Edwin Markham Archive: Correspondence
The Edwin Markham Archive at the Horrmann Library, Wagner College, houses the personal library, manuscripts, and papers of American poet Edwin Markham.
The Archive contains over 6,000 letters from Markham's wide and varied correspondence. Our digitization project is ongoing; over 200 letters related to Markham's involvement in the Christian Socialist Movement have been digitized, transcribed, and made available for public access.
You may use this link to browse the collection or use the Advanced Search option at the top right of this screen to search the full text of the letters (select Collection: Edwin Markham Archive: Correspondence for best results).
American poet Charles Edwin Anson Markham was born in Oregon, spent the early part of his career in California, moved to Staten Island in 1901, and remained on the island until his death in 1940. Markham was a prolific letter writer and had correspondence with many important figures of his time, including Ambrose Bierce, Jack London, Carl Sandburg, Herbert Hoover, Amy Lowell, and Throdore and Franklin D. Roosevelt.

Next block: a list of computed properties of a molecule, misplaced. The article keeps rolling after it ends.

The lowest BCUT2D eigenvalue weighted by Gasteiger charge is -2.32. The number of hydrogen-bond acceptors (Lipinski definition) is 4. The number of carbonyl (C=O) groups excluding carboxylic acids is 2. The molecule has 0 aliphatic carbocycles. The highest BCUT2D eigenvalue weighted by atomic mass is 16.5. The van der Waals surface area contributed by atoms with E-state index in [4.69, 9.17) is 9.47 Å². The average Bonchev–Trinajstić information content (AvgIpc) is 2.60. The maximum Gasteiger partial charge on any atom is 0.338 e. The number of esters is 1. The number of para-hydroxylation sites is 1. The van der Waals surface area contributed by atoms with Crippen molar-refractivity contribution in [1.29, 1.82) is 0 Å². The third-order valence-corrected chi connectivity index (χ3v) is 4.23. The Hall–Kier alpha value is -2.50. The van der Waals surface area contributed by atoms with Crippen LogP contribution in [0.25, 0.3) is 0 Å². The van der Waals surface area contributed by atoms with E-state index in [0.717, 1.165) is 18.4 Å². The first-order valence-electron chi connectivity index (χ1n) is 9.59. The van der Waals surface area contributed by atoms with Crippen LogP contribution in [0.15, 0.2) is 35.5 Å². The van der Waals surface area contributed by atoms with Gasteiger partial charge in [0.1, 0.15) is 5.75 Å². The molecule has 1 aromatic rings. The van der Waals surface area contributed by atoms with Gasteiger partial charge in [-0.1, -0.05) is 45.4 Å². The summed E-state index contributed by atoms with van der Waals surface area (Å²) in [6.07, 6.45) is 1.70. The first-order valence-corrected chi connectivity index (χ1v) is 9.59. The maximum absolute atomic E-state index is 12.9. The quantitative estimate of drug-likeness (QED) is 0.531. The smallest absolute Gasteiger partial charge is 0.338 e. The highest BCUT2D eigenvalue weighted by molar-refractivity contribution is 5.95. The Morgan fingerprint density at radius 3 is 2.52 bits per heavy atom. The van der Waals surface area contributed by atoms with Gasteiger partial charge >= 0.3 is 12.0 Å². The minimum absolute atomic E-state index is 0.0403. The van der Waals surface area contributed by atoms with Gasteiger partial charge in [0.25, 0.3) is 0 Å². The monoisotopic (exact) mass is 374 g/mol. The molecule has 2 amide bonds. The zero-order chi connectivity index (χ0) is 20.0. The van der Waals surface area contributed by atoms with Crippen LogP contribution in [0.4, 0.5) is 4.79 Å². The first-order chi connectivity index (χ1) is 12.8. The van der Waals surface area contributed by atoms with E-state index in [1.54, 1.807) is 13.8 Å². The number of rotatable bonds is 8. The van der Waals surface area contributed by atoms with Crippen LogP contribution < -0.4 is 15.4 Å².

Markham is best known for his spirited protest against the exploitation of poor laborers in "The Man with the Hoe", inspired by Jean-Francois Millet's painting of the same title. Published in the San Francisco Examiner in 1899, almost overnight it became a literary sensation. Markham had "sounded a trumpet blast of social justice," one critic wrote, for the poor and oppressed people of the world. The response was astounding. It became the single most commercially successful poem ever published. Translated into forty languages, including Arabic and Japanese, it was read worldwide and remains anthologized today.